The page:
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Author Topic:  Chords
Bo Legg


Post Posted 23 Nov 2011 2:03 pm     Reply with quote

I would be interested in knowing who had the quickest time scrolling down through all this without their eyes going cross?
For a topic simply called “chords” it overreached by miles in technical babble.
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Richard Sinkler


From:
Northern California
Post Posted 23 Nov 2011 2:36 pm     Reply with quote

My eyes crossed after the first excel chart. The second added a headache. By the 5th, it was crossed eyes, headache, teeth mashing, and uncontrollable flatulence.
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ed packard


From:
Show Low AZ
Post Posted 29 Nov 2011 10:56 am     headaches etc. Reply with quote

“Don’t look Ethel” !

Here we go again…”chords” is the subject…how many types do we need, how easy are they to get, and what do we want to do with them?.

I am trying to answer these questions using the CM13 tuning/setup. You might want to try the same thing on your favorite tuning/setup.

Here is the latest update on the CM13 tuning/setup…only slight changes to the change (P&L) assignments.



Using the above setup we will develop some more chords and locations…also harmonized scales.

We have said before that any string can be used as the root to get four, five, etc. close harmony chords. This has been diagrammed using string 8 (an open C note) as the chord/scale root.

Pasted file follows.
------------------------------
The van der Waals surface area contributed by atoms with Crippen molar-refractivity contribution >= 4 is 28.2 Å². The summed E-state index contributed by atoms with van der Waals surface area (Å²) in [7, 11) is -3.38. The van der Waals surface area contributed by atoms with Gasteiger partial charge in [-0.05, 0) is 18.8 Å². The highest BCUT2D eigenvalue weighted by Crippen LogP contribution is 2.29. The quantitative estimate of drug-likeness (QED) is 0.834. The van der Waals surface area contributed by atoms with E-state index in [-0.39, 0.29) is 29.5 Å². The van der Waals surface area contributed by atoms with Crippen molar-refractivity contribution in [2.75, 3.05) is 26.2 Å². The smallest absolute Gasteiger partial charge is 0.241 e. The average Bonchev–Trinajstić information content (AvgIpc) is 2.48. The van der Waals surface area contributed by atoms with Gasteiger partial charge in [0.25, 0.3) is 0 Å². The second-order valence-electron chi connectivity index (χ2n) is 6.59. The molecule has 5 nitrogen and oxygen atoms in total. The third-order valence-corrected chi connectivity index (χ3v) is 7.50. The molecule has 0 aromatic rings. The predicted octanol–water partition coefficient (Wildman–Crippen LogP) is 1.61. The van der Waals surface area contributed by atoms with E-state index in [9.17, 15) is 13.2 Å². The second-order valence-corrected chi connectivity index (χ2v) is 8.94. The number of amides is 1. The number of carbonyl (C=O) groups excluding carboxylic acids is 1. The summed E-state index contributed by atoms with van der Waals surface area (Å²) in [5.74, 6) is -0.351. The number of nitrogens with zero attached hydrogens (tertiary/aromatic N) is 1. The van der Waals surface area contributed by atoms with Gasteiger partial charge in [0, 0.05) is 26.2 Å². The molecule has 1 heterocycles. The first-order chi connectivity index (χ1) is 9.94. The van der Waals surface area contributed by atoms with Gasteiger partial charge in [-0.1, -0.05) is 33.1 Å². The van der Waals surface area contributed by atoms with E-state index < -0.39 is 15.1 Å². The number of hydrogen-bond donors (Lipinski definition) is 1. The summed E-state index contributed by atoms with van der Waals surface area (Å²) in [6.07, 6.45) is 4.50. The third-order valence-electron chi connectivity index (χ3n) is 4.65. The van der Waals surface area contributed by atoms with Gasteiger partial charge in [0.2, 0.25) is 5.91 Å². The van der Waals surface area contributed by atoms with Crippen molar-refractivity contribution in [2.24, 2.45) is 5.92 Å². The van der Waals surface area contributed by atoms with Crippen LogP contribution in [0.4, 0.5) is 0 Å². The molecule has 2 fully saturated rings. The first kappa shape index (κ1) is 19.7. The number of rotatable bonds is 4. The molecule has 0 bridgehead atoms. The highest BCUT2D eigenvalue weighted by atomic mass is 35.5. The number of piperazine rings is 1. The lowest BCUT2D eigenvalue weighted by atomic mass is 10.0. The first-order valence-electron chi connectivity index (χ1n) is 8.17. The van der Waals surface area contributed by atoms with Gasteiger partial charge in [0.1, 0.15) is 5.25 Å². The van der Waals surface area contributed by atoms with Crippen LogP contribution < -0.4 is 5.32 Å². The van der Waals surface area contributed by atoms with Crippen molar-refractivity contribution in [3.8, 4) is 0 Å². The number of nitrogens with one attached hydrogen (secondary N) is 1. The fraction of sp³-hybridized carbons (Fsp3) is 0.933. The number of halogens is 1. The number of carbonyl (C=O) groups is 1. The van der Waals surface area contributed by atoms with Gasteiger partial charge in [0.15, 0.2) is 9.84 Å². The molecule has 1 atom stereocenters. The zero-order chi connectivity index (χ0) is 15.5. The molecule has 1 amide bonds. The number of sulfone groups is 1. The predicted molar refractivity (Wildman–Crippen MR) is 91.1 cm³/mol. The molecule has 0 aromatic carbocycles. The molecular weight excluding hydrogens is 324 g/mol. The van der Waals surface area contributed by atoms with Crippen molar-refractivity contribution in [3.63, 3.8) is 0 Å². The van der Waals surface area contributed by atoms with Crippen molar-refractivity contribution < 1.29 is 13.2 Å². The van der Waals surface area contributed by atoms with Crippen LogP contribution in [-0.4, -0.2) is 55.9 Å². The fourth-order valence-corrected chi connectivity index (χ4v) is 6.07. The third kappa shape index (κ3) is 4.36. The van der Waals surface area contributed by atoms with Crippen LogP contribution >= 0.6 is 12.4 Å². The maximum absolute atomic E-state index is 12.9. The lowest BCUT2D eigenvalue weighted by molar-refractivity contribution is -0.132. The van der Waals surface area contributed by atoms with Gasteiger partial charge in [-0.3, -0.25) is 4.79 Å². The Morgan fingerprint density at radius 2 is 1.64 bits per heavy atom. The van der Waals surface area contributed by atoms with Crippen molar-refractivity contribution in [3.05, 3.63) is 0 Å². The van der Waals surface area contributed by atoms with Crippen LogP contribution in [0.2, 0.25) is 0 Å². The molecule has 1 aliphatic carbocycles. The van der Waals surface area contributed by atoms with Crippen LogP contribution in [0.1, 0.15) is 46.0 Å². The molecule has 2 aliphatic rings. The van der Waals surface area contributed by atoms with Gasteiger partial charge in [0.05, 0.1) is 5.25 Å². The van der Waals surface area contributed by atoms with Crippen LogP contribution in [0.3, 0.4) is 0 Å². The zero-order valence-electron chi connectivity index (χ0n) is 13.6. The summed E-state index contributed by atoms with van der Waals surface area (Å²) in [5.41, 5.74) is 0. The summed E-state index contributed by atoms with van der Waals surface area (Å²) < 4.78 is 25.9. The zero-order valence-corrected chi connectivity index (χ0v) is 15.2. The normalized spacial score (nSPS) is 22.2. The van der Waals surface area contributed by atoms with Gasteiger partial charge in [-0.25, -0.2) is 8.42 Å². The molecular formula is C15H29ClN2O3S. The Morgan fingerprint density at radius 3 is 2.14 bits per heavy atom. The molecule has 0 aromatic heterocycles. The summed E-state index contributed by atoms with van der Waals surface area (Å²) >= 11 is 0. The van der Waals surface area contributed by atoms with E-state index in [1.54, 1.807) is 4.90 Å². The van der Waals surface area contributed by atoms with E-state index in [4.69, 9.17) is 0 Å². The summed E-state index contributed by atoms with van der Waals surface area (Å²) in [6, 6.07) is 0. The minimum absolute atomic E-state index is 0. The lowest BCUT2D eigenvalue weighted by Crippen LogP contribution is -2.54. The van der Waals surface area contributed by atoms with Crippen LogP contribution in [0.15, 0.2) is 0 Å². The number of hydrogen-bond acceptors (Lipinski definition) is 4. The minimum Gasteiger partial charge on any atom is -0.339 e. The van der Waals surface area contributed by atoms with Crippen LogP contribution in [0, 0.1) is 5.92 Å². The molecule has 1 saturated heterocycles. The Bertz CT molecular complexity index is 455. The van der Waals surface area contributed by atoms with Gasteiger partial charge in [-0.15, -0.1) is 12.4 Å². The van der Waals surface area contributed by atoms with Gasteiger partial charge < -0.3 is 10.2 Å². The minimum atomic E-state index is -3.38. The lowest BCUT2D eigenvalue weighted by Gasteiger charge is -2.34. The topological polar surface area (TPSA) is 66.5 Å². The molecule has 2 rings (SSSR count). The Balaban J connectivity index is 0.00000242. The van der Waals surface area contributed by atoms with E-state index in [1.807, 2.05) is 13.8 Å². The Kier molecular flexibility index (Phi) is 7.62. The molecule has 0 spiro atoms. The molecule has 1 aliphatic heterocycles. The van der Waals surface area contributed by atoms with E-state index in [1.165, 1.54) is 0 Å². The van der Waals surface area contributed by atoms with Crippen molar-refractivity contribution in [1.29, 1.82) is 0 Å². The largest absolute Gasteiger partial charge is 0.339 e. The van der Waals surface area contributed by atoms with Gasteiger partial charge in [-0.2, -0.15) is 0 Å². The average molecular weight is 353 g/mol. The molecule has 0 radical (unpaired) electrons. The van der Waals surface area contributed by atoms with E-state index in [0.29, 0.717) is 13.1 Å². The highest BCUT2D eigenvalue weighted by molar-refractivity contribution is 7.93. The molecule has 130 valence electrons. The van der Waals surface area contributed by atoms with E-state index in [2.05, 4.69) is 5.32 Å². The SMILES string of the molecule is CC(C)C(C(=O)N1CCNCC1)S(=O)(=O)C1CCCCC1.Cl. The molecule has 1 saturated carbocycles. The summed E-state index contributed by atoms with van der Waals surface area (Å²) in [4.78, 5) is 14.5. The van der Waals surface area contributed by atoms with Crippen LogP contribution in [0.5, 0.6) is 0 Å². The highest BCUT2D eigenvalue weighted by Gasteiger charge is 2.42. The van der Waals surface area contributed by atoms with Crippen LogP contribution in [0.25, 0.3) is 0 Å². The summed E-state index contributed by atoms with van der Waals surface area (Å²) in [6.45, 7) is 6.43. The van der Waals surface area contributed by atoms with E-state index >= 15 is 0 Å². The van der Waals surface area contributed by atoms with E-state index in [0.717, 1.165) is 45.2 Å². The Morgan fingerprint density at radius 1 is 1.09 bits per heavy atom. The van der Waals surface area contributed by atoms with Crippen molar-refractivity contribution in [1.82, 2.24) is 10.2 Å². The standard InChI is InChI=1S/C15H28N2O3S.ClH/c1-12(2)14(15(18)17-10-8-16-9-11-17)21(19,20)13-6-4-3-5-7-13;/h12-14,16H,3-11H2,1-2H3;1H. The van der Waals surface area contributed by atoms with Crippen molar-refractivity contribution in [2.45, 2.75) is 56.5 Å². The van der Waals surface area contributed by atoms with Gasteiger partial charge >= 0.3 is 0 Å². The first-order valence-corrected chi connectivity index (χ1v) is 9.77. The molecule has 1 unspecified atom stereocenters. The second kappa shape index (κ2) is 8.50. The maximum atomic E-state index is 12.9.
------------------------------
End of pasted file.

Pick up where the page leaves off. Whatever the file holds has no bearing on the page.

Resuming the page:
The chords may be of several general configurations; Four tones in an octave (R,3,5,oct configurations), four tone (R,3,5,7 configurations), five tones per octave (R,3,5,7,oct configurations). Ref =:

http://s75.photobucket.com/albums/i287/edpackard/PSG%20TUNING%20STRUCTURES/CM13EX1/?start=all

Toward the end (last entry) you will find those constructions of chords as harmonized scales, groupings of chord types with the same root, chords using string 6 (open G) as the root. One of these groupings is shown here…the rest are at the link above.



The above grouping is for C chord variations available using string 6 (open G) as the root string, and fret 5 (= C root). Other groupings are for 4 tone, 4 tones per octave, 5 tones per octave etc.. Notice the availability of 9ths and 6ths above and below the chords shown = sounds good.

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Pete Burak


From:
Portland, OR USA
Post Posted 29 Nov 2011 11:49 am     Reply with quote

Hi Ed,
Is there any way you could make a video demonstrating your copedant being played?
Pete
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ed packard


From:
Show Low AZ
Post Posted 30 Nov 2011 11:23 am     Video Reply with quote

Hi Pete,
Playing is not high on my list, so a video is not in the near future. I have all the gear but not the inclination. I am busy enough working up the CM13 structure and info.

Will probably rerod the BEAST (30" scale, 10 Ps,&Ls and a lock, integrated tuner and changer on the players left, two changable pickups both tapped, and some other mods). The CM13 does not need all that...10 strings and 4X5 gives enough to start.

While I am here, might as well add another chart = four tone scale harmonization. It's alternative is on the Photobucket site.
http://s75.photobucket.com/albums/i287/edpackard/PSG%20TUNING%20STRUCTURES/CM13EX1/?start=all